Madame Delait: Clémentine Clattaux was raised in Thaon-les-Vosges in Lorraine. She shaved regularly and was married to Joseph Delait, a café owner, until she saw a bearded lady at a fair in Nancy. She bet with her husband’s customers that she do better, and she won the wager. Her husband renamed the café to Café de la femme á barbe, She was also a keen cyhttp://zagria.blogspot.co.uk/2010/01/clementine-delait-1865-1939-cafe-owner.html
Elephant performance. I am against the exploitation of animals for entertainment...that being said, I don't see why we can't enjoy the entertainment they once provided in a less enlightened time in history. Just as I don't buy fur unless it's vintage (1950 or older).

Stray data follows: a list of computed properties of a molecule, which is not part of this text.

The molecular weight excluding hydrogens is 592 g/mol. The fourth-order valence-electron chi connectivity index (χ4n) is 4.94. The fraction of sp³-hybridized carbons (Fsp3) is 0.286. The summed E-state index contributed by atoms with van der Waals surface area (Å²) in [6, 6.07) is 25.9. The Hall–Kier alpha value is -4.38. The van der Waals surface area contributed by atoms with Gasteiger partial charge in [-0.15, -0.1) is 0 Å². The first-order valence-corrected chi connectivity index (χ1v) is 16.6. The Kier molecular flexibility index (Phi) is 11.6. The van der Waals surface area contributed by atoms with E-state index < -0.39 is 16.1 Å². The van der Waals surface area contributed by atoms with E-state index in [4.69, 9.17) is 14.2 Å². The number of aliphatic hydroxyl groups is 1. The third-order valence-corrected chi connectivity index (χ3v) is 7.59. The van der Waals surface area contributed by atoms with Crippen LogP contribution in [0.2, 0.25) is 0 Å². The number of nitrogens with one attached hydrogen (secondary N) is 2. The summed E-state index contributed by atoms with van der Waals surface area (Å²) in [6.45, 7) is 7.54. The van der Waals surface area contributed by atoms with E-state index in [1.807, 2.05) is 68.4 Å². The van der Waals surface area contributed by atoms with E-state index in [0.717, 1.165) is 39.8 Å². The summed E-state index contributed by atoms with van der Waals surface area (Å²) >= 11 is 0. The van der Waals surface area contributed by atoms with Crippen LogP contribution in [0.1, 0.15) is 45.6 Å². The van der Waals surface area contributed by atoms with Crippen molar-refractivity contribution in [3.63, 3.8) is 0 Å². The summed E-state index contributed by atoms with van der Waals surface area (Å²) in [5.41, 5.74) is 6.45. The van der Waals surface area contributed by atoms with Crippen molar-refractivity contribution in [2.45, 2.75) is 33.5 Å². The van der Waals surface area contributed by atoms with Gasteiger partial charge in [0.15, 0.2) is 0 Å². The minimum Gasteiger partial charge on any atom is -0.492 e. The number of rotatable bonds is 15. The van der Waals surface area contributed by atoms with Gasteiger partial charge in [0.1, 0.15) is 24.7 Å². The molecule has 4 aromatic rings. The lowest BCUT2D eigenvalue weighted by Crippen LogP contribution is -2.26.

Edward Kissell was born in Hugo, Ohio in 1890 and joined Barnum and Bailey in 1903 at the age of 13. He had no legs and his arms ended at the elbow, and he had a tiny vestigial finger on his right arm stump and at least one toe on his left hip. He was only with the circus for five years, retiring in 1908. He died only a year later, of unknown causes. Photo from the Bernard L. Kobel collection.
"Personality, I mean that's what counts, right? That's what keeps a relationship going through the years. Like heroin, I mean heroin's got a great fucking personality."
Why we call it "the living room": In years passed, it was the habit to hold a deceased person's viewing and wake at home in the front parlor. During that time it was referred to as "the death room". The Ladies Home Journal in 1910 declared the "Death Room" as no more and henceforth the parlor would be known as the "Living Room".